Sought me : one truth their dreary prison has shaken,
They looked around, and lo! they became free !
Their many tyrants sitting desolately
In slave-deserted halls, could none restrain;
For wrath's red fire had withered in the eye,
Whose lightning once was death-nor fear, nor gain,
Could tempt one captive now to lock another's chain.

" Those. who were sent to bind me, wept, and felt Their minds outsoar the bonds which clasped them

round, Even as a waxen shape may waste and melt In the white furnace; and a visioned swound, A pause of hope and awe, the City bound, Which, like the silence of a tempest's birth, When in its awful shadow it has wound The sun, the wind, the ocean, and the earth, Hung terrible, ere yet the lightnings have leapt forth.

“ Like clouds inwoven in the silent sky,
By winds from distant regions meeting thens
In the high name of truth and liberty,
Around the City millions gathered were,
By hopes which sprang from many a hidden .air;
Words, which the lore of truth in hues of grace
Arrayed, thine own wild songs which in the air
Like homeless odours floated, and the name (fame.
of thee, and many a tongue which thou badst dipped in
“The Tyrant knew his power was gone, but Fear,
The nurse of Vengeance, bade him wait the event-
That perfidy and custom, gold and prayer,
And whatsoe'er when force is impotent,
To fraud the sceptre of the world has lent,
Might, as he judged, confirm his failing sway.
Therefore throughout the streets the Priests he sent
To curse the rebels.---To their gods did they
For Earthquake, Plague, and Want, kneel in the public

way.
"And grave and heary men were bribed to tell
From seats where law is made the slave of wrong,
How glorious Athens in her splendour fell,
Because her sons were free,-and that among
Mankind the many to the few belong
By Heaven, and Nature, and Necessity.
They said, that age was truth, and that the young
Marred with wild hopes the peace of slavery,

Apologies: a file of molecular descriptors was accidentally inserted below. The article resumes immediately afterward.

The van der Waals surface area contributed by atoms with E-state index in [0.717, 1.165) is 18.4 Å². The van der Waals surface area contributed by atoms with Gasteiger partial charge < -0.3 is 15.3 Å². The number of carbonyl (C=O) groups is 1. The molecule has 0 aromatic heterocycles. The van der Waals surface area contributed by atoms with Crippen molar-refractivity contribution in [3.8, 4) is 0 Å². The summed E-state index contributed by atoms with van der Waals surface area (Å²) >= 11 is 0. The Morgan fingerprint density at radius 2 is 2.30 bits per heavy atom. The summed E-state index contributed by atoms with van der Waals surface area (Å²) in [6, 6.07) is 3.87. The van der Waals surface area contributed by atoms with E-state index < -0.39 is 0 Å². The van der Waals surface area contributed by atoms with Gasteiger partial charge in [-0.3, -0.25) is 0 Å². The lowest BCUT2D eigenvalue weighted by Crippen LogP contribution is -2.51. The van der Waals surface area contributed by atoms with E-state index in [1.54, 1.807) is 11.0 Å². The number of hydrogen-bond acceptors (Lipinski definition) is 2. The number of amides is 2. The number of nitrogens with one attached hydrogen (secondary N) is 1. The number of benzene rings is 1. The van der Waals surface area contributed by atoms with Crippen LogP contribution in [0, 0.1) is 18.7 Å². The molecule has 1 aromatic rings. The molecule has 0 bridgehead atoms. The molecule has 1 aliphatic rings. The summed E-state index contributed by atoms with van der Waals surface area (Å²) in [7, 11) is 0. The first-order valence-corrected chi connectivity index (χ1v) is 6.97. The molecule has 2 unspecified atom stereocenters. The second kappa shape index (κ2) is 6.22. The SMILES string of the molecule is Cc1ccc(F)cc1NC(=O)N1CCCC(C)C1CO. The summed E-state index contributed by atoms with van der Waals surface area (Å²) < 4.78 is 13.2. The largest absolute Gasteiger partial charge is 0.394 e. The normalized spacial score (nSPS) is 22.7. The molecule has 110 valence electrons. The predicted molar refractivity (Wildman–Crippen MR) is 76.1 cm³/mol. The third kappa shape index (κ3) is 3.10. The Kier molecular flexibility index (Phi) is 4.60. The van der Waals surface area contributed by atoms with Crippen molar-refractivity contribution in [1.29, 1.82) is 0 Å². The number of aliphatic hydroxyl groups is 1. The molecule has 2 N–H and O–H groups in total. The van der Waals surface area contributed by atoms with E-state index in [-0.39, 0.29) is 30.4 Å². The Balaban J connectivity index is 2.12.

With which old times and men had quelled the vain and

free.

“And with the falsehood of their poisonous lips
They breathed on the enduring memory
Of sages and of bards a brief eclipse :
There was one teacher, whom necessity
Had armed with strength and wrong against mankind,
His slave and his avenger aye to be ;
That we were weak and sinful, frail and blind,
And that the will of one was peace, and we
Should seek for nought on earth but toii and misery,

".For thus we might avoid the hell hereafter.'
So spake the hypocrites, who cursed and lied ;
Alas, their sway was past, and tears and laughter
Clung to their hoary hair, withering the pride
Which in their hollow hearts dared still abide ;
And yet obscener slaves with smoother brow,
And sneers on their strait lips, thin, blue, and wide,
Said, that the rule of men was over now,
And hence the subject world to woman's will must bow

" And gold was scattered thro' the streets, and wine
Flowed at a hundred feasts within the wall,
In vain! The steady towers in Heaven did shine
As they were wont, nor at the priestly call
Left Plague her banquet in the Æthiop's hall,
Nor Famine from the rich man's portal caine,
Where at her ease she ever prays on all
Who throng to kneel for food : nor fear, nor shame,
Nor faith, nor discord, dimmed hope's newly-kindled

Dame.

“For gold was as a god, whose faith began
To fade, so that its worshippers were few;
And Faith itself, which in the heart of man
Gives shape, voice, name, to spectral Terror, knew
Its downfall, as the altars lonelier grew,
Till the Priests stood alone within the fane;
The shafts of falsehood unpolluting fiew,
And the cold sneers of calumny were vain,
The union of the free with discord's brand to stain.

"The rest thou knowest.-Lo! we two are here-
We have survived a ruin wide and deep-
Strange thoughts are mine.-I cannot grieve nor fear,
Sitting with thee upon this lonely steep
I smile, tho' human love should make me weep.
We have survived a joy that knows no sorrow,
And I do feel a mighty calmness creep
Over my heart, which can no longer borrow
Its hues from chance or change, dark children of to-mor-